Stayers by income and health conditionsThe graph on the left depicts the probability of a patient joining concierge care based on income and expected healthcare costs. As income rises, as measured by higher-income zip codes, the likelihood of participating in concierge care rises from a baseline of 28% in the lowest-income decile to a nearly 50% likelihood in the highest-income decile. Costs do not show a similar steady rise. When adjusted for income,  only those in the 6th decile of expected cost were more likely to seek concierge care. The patients with the greatest expected costs were disinclined to seek concierge care. 


Let me add a limitation to those findings that the researchers did not mention. The largest of the concierge management groups assisting a practice in transitioning to concierge care carefully reviews and determines the “best” candidates to invite into the concierge care patient panel. They optimize for patients with the best possible insurance and the fewest medical problems, what we might call the “concerned well.” A physician may include some additional patients of their choosing in the invitation to the concierge practice. The findings regarding who opts into concierge care may reflect a selection bias attributable to concierge management rather than a patient’s “free will.”

“On average, there is no meaningful difference in survival for patients whose physician switches to CM [concierge medicine].” 

The graph shows the five-year survival of those patients with concierge care, the stayers, vs. those of the same physician who did not participate in concierge care, the leavers. Over the five-year interval, concierge medicine increased survival by “less than 2 days.” A deeper dive suggested that the risk to survival for those patients with the greatest co-morbidities was worse with concierge care, but the numbers were too small to identify any statistical, let alone clinical, validity. It is reasonable to argue that the five-year window, one-quarter of the life expectancy of a 65-year-old Medicare recipient, is insufficient to see a clinical difference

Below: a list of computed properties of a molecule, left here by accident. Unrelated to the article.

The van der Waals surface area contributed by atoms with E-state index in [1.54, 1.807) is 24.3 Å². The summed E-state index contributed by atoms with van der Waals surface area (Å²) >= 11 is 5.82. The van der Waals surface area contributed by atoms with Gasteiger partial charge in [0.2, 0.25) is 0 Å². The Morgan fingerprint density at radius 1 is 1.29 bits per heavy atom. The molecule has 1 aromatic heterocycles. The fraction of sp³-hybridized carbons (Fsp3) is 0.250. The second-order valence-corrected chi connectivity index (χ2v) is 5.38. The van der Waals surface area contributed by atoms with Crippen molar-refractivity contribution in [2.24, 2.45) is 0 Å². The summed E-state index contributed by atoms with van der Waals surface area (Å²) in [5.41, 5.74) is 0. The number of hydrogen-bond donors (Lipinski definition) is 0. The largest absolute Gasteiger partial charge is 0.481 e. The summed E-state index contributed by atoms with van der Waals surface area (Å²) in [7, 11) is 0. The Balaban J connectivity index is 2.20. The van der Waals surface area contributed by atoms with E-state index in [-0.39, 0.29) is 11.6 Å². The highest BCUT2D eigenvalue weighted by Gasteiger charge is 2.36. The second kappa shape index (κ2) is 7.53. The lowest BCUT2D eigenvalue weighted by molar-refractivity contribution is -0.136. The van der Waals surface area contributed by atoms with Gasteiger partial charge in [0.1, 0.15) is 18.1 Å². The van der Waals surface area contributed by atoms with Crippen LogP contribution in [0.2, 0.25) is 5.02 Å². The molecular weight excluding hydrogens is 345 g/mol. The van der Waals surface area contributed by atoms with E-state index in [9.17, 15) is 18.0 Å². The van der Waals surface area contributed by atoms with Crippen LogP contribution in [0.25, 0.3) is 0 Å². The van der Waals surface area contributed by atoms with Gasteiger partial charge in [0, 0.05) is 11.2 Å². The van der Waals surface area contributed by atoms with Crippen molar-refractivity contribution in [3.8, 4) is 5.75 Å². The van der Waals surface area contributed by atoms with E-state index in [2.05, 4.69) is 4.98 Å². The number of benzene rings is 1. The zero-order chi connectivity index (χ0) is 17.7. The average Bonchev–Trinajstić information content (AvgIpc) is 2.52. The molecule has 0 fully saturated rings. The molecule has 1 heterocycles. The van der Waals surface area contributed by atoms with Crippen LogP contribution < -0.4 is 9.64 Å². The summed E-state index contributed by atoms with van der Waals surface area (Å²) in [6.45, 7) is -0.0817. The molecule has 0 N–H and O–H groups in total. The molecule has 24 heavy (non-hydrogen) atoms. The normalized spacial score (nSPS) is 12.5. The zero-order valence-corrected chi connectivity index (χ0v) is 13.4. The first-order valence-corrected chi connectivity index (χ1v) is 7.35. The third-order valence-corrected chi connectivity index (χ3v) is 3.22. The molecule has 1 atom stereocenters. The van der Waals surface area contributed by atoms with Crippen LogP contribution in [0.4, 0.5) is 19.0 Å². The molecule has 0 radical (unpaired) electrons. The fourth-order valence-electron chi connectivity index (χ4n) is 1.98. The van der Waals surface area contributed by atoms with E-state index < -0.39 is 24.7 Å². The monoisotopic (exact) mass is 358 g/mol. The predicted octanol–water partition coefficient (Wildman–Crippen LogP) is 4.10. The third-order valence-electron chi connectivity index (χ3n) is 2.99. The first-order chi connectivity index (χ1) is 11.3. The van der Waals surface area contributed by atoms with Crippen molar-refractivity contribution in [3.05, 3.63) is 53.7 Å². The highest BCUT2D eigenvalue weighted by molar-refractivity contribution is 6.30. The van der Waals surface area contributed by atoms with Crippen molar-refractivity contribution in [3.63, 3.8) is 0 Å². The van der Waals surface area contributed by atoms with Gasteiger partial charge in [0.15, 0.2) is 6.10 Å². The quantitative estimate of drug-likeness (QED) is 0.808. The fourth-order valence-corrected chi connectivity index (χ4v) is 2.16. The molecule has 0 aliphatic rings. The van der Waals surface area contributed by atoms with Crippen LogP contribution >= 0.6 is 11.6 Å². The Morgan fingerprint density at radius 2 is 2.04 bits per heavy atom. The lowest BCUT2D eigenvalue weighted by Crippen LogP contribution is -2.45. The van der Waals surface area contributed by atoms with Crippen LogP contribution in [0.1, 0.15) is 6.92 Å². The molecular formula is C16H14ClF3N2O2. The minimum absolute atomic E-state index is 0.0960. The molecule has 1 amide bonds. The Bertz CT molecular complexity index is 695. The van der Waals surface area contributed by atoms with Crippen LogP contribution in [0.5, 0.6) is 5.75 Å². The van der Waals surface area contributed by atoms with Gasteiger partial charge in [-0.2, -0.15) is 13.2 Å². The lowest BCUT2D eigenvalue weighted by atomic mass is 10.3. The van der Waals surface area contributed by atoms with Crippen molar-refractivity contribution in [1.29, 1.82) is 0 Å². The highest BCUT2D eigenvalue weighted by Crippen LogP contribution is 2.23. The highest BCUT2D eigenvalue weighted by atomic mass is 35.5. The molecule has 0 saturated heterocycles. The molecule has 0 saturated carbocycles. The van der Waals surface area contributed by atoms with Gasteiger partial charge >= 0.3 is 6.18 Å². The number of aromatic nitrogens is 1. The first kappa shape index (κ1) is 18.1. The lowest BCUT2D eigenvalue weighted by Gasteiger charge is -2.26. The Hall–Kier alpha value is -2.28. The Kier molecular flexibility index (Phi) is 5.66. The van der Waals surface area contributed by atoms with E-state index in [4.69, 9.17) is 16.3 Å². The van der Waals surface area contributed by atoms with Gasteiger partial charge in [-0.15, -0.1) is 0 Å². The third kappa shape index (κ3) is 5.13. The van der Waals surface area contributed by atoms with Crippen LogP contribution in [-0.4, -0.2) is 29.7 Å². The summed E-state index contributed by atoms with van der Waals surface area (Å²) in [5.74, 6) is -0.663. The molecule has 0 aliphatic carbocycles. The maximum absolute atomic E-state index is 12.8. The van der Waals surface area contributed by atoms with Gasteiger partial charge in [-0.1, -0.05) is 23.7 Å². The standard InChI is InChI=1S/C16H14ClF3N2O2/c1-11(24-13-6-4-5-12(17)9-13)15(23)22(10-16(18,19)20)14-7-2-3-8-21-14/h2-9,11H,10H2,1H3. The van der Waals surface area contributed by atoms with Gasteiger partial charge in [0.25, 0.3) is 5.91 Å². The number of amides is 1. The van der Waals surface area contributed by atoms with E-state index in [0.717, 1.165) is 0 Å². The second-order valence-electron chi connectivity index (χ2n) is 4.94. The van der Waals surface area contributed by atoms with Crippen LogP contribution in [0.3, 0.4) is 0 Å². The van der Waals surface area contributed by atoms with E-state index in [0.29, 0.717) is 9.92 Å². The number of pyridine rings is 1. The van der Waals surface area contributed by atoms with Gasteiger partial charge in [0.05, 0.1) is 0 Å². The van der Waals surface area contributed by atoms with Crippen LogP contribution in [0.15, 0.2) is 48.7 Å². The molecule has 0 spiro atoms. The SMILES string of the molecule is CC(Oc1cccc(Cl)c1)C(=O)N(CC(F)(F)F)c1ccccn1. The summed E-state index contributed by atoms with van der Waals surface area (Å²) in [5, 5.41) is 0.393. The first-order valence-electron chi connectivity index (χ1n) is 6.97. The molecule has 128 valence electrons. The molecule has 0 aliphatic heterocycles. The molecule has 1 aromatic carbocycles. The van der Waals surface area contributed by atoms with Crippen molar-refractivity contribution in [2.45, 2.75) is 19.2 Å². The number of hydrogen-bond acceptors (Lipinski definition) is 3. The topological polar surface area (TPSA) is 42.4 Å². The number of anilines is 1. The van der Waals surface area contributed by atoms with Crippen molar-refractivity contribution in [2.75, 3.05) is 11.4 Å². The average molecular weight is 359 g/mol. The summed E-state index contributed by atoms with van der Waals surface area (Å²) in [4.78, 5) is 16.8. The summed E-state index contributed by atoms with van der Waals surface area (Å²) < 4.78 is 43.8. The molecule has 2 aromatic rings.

“Our paper has three main findings. First, there is limited patient selection into concierge medicine based on health status. We find evidence that income (at the level of patient zip code) has a stronger influence on the decision for patients to pay the retainer fee to join. Second, concierge medicine increases total healthcare spending. The increase is large starting in the year after the switch and grows to 30–50% higher compared to before the switch. Third, we find no evidence that concierge medicine leads to mortality changes, on average.”

For physicians, the goals of concierge medicine are clear and easily achieved. The concierge fee places a guaranteed lower bound on their income; they will see fewer patients more engagingly and may find a better “work-life” balance. To the extent that it can extend the professional career of older physicians who might have otherwise dropped out of the workforce or increase income in primary care to the point that it is competitive with specialty care, it can improve access to care. [2]

The findings for patients are more ambiguous. Patients receive more time and attention, and while it is not measured in the study, the frictions of waiting and appropriate referral are reduced. However, concierge medicine does not appear to reduce these frictions for “people in worse health and those living in lower-income areas,” exacerbating disparities already present. Additionally, with fewer patients per physician, concierge care shifts more patients into already stressed practices.

Concierge medicine offers a tantalizing promise of premium healthcare service. For those who can afford it, the benefits of immediate access and personalized care are apparent. However, the model raises significant concerns about equity in providing care to those most in medical need. The real question is whether this exclusive club can coexist with a system that should strive for both efficiency and fairness.


[1] Physicians offered extended office visits, same-day appointments, increased phone/email access, comprehensive health screenings, diagnostic tests, and “online access to their personal health records, including summaries of their visits, lab results, EKGs, and other medical information.”

[2] In one study seeking to understand the impact of the retirement of a primary care physician on their patients, researchers found that adverse consequences increased, including a roughly 4% increase in ED visits, hospitalizations, and deaths. As they write and I have argued, the patient-physician relationships “contain non-transferable information that positively impacts patients’ health.” 


Source:  On resource allocation in health care: The case of concierge medicine Journal of Health Economics DOI: 10.1016/j.jhealeco.2023.102776


Chuck Dinerstein, MD, MBA

Director of Medicine

Dr. Charles Dinerstein, M.D., MBA, FACS is Director of Medicine at the American Council on Science and Health. He has over 25 years of experience as a vascular surgeon.

Recent articles by this author:
ACSH relies on donors like you. If you enjoy our work, please contribute.

Make your tax-deductible gift today!



Popular articles